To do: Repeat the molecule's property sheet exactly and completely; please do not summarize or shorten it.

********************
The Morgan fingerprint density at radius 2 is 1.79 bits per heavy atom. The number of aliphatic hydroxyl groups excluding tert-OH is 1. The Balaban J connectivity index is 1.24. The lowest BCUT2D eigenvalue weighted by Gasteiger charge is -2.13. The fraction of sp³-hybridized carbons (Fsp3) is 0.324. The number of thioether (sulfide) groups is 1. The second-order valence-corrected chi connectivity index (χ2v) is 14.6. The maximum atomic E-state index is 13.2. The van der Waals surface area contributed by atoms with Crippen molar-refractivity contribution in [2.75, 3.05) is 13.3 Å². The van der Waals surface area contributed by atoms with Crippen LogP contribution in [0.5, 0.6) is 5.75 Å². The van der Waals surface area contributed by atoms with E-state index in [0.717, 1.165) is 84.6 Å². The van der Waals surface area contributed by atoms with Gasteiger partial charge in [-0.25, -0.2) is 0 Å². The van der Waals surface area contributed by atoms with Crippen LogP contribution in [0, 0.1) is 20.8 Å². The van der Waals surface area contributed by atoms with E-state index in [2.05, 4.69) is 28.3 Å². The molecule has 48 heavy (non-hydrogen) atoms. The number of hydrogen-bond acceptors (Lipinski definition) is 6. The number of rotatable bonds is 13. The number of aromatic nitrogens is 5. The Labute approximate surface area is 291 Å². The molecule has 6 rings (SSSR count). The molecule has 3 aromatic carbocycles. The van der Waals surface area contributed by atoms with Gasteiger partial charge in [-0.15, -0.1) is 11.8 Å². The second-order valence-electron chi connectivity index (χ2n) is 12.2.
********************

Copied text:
The Morgan fingerprint density at radius 2 is 1.79 bits per heavy atom. The number of aliphatic hydroxyl groups excluding tert-OH is 1. The Balaban J connectivity index is 1.24. The lowest BCUT2D eigenvalue weighted by Gasteiger charge is -2.13. The fraction of sp³-hybridized carbons (Fsp3) is 0.324. The number of thioether (sulfide) groups is 1. The second-order valence-corrected chi connectivity index (χ2v) is 14.6. The maximum atomic E-state index is 13.2. The van der Waals surface area contributed by atoms with Crippen molar-refractivity contribution in [2.75, 3.05) is 13.3 Å². The van der Waals surface area contributed by atoms with Crippen LogP contribution in [0.5, 0.6) is 5.75 Å². The van der Waals surface area contributed by atoms with E-state index in [0.717, 1.165) is 84.6 Å². The van der Waals surface area contributed by atoms with Gasteiger partial charge in [-0.25, -0.2) is 0 Å². The van der Waals surface area contributed by atoms with Crippen LogP contribution in [0, 0.1) is 20.8 Å². The van der Waals surface area contributed by atoms with E-state index in [2.05, 4.69) is 28.3 Å². The molecule has 48 heavy (non-hydrogen) atoms. The number of hydrogen-bond acceptors (Lipinski definition) is 6. The number of rotatable bonds is 13. The number of aromatic nitrogens is 5. The Labute approximate surface area is 291 Å². The molecule has 6 rings (SSSR count). The molecule has 3 aromatic carbocycles. The van der Waals surface area contributed by atoms with Gasteiger partial charge in [-0.15, -0.1) is 11.8 Å². The second-order valence-electron chi connectivity index (χ2n) is 12.2.